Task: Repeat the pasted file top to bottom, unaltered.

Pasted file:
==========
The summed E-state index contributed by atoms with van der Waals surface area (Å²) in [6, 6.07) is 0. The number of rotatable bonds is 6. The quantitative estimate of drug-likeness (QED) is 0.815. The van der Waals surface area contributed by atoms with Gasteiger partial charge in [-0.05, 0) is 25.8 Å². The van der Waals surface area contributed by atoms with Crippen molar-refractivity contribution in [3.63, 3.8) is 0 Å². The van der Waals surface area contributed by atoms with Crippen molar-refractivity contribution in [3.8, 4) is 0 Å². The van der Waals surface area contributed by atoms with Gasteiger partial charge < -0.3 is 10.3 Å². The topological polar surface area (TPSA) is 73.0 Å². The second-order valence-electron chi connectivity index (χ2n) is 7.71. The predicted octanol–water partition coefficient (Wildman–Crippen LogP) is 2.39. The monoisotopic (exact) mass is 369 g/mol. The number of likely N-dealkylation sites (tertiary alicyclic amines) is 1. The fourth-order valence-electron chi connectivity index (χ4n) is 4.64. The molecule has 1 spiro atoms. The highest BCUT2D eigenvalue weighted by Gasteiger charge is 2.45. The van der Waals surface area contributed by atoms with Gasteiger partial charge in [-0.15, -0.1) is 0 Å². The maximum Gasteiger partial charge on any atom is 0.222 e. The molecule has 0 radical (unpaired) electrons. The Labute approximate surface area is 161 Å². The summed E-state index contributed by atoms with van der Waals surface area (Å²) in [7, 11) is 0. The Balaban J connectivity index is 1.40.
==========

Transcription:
The summed E-state index contributed by atoms with van der Waals surface area (Å²) in [6, 6.07) is 0. The number of rotatable bonds is 6. The quantitative estimate of drug-likeness (QED) is 0.815. The van der Waals surface area contributed by atoms with Gasteiger partial charge in [-0.05, 0) is 25.8 Å². The van der Waals surface area contributed by atoms with Crippen molar-refractivity contribution in [3.63, 3.8) is 0 Å². The van der Waals surface area contributed by atoms with Crippen molar-refractivity contribution in [3.8, 4) is 0 Å². The van der Waals surface area contributed by atoms with Gasteiger partial charge < -0.3 is 10.3 Å². The topological polar surface area (TPSA) is 73.0 Å². The second-order valence-electron chi connectivity index (χ2n) is 7.71. The predicted octanol–water partition coefficient (Wildman–Crippen LogP) is 2.39. The monoisotopic (exact) mass is 369 g/mol. The number of likely N-dealkylation sites (tertiary alicyclic amines) is 1. The fourth-order valence-electron chi connectivity index (χ4n) is 4.64. The molecule has 1 spiro atoms. The highest BCUT2D eigenvalue weighted by Gasteiger charge is 2.45. The van der Waals surface area contributed by atoms with Gasteiger partial charge in [-0.15, -0.1) is 0 Å². The maximum Gasteiger partial charge on any atom is 0.222 e. The molecule has 0 radical (unpaired) electrons. The Labute approximate surface area is 161 Å². The summed E-state index contributed by atoms with van der Waals surface area (Å²) in [7, 11) is 0. The Balaban J connectivity index is 1.40.